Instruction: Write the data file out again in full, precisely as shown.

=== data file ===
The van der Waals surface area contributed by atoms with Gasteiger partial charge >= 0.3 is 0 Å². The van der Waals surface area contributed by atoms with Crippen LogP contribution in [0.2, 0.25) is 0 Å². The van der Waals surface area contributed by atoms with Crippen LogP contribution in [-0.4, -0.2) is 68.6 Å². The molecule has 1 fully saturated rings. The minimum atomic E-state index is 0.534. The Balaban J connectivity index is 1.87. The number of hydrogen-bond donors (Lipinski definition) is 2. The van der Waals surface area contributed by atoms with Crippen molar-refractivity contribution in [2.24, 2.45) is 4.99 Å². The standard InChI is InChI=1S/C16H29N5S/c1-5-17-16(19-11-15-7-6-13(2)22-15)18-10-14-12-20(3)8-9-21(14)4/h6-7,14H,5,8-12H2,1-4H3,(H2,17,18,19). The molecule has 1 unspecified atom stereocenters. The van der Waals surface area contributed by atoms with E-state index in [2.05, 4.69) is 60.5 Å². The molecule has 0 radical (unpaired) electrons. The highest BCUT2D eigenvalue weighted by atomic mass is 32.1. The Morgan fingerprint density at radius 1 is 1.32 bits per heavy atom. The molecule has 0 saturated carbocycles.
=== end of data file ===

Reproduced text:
The van der Waals surface area contributed by atoms with Gasteiger partial charge >= 0.3 is 0 Å². The van der Waals surface area contributed by atoms with Crippen LogP contribution in [0.2, 0.25) is 0 Å². The van der Waals surface area contributed by atoms with Crippen LogP contribution in [-0.4, -0.2) is 68.6 Å². The molecule has 1 fully saturated rings. The minimum atomic E-state index is 0.534. The Balaban J connectivity index is 1.87. The number of hydrogen-bond donors (Lipinski definition) is 2. The van der Waals surface area contributed by atoms with Crippen molar-refractivity contribution in [2.24, 2.45) is 4.99 Å². The standard InChI is InChI=1S/C16H29N5S/c1-5-17-16(19-11-15-7-6-13(2)22-15)18-10-14-12-20(3)8-9-21(14)4/h6-7,14H,5,8-12H2,1-4H3,(H2,17,18,19). The molecule has 1 unspecified atom stereocenters. The van der Waals surface area contributed by atoms with E-state index in [2.05, 4.69) is 60.5 Å². The molecule has 0 radical (unpaired) electrons. The highest BCUT2D eigenvalue weighted by atomic mass is 32.1. The Morgan fingerprint density at radius 1 is 1.32 bits per heavy atom. The molecule has 0 saturated carbocycles.